IFIP Pacific Regional Hui, Otaki, New Zealand, 8 - 9 May 2017
Sofia Arroyo, Mexico
Sofia Arroyo is the Executive Director at Sacred Fire Foundation, where she previously served as Director of Communications and Director of Grants and Partnerships. She lives in Mexico City with her husband and two daughters. She has a BA in Communications from Universidad Iberoamericana, and has worked in the film and advertising industry as a director and assistant director since the 1990s. She has lived in Geneva, Switzerland where she attended several UN meetings regarding indigenous issues and became interested indigenous philanthropy. Sofia has been a passionate and strong advocate for the preservation and revitalization of traditional knowledge for many years now and hopes to continue this work for many years to come. Sofia Arroyo sarroyo@sacredfirefoundation.org Sacred Fire Foundation PO Box 11014 90295 Marina del Rey CA USA t. +1 310 272 9764 t. +52 1 55 4363 3970
Seumas Fantham, New Zealand
Seumas Fantham comes from Kaiti, Gisborne, a community on the Eastern North Island, New Zealand. Seumas’ Māori tribal affiliations are Ngāti Porou and Whakatōhea. Seumas has 18 years experience working with indigenous youth in New Zealand. He is currently on the Māori Advisory Committee (MAC) for Philanthropy New Zealand and is a Strategic Advisor (Māori and Youth) for the Todd Foundation. Seumas is a volunteer for Te Ora Hou an indigenous youth development organisation which has been operating for the last 40 years and is based in 6 different regions in New Zealand. He is interested in the topic of Māori success as Māori, and in 2013 was on a research reference group which looked at how Māori can succeed without having to lose their language, culture or identity. Seumas strongly believes that it is important for indigenous people to succeed in both worlds.
Cyril Howard, New Zealand
Cyril is the Māori Strategy Manager for Foundation North (formerly known as ASB Community Trust). The role focuses on fostering strategic relationships with whānau, hapū, iwi and Māori communities within the regions of Auckland and Northland to ensure the funding programmes of Foundation North are accessible to Māori. Cyril is also an active member on Philathropy NZ’s Māori Advisory Committee. He has worked for the Foundation for just over 9 years: 3 years as Māori Strategy Manager and 6 years as the Recreation and Sport / Marae Development Grants Advisor. Prior to this he spent 13 years as a Funding Advisor for New Zealand’s Department of Internal Affairs within their Community Operations. Cyril has a background in community work and is currently Chair of an emergency housing and budgeting service provider in the central Auckland area. He has been a member of the organisation for over 20 years.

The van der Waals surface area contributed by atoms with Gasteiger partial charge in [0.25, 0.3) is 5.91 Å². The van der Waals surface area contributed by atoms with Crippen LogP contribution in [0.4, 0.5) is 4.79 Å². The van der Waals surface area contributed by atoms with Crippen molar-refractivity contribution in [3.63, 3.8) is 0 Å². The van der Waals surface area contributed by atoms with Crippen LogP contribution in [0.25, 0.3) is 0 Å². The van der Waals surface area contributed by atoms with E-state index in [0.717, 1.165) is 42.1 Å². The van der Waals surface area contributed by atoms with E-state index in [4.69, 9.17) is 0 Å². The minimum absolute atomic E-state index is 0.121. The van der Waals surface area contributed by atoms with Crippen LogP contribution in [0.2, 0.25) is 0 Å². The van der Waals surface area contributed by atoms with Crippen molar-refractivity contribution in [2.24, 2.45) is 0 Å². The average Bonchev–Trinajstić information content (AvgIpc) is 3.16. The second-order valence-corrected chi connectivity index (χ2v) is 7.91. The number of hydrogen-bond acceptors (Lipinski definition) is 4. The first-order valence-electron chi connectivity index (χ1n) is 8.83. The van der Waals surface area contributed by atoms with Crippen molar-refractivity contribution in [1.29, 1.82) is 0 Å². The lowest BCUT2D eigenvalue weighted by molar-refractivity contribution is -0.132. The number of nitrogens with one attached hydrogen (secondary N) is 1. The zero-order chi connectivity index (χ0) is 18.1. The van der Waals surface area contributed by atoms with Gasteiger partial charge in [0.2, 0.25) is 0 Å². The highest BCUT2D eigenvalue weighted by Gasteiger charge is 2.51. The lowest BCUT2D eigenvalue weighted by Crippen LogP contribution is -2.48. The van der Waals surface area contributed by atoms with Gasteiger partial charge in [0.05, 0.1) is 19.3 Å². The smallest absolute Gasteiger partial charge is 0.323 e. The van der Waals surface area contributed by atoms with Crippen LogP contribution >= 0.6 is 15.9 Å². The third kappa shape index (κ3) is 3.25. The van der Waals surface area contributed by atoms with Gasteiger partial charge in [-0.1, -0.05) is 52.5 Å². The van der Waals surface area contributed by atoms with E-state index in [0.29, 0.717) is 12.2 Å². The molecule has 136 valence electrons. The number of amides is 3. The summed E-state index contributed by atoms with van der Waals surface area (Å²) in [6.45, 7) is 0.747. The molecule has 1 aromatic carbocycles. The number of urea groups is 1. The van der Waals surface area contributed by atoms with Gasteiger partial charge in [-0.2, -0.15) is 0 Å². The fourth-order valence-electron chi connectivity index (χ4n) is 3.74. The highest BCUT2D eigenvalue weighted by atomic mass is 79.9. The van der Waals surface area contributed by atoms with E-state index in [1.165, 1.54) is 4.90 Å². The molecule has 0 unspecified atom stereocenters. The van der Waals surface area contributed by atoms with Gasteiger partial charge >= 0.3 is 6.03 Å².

Mariaelena Huambachano, New Zealand and Peru.

Mariaelena is an Indigenous Scholar originally from Peru and a New Zealand citizen. Mariaelena’s PhD research topic and upcoming book entitled Through an Indigenous knowledge food security is Food Sovereignty explores food security, food sovereignty and the relationships between them through an Indigenous lens. Her study provides the first comparative research and in-depth study of the Indigenous worldviews of Quechua and Māori people and their good living philosophies. Buen Vivir/Allin Kawsay in Peru, and Mauri Ora in Aotearoa as key to understanding possibilities for improving food security policies. A strong cultural connection to both countries as native of Peru and a citizen of New Zealand and her passion for Indigeneity and sustainability has led her to conduct research on Indigenous knowledge systems, sovereignty, climate change, Indigenous governance and law, and Indigenous epistemologies. She has published in international journals and book series.

Mariaelena is currently based in Rhode Island where she is working as a Research Associate at the Dept of Native American and Ethnic Studies and also in the Centre for the Study of Race and Ethnicity in America (CSREA) at Brown University.

Chris Kavelin, Melbourne, Australia
Chris Kavelin has a PhD in Law on “The Protection of Indigenous Medical Knowledge: Transforming Law to Engage Indigenous Spiritual Concerns." His father specialised in Indigenous Psychology and they lived and worked with several Native American communities. His deepest joy has been to continually learn about various aspects of Indigenous Epistemologies: particularly spiritual wisdom around health and medicine from some Indigenous friends and confidantes among Native American, Pacific, Maori and Aboriginal communities. He has a deep passion for translating essential elements of those spiritual understandings for himself, his children and for those of other cultures.

Dr. Chris Kavelin has taught Spirituality and Social Transformation at Macquarie University for 10 years. Chris has worked with networks of traditional healers around the world including Native American, Maori and Aboriginal. He has worked closely with Heads of State in the Pacific in helping create national systems of traditional health.
Kayrn Kee, Ōtaki, New Zealand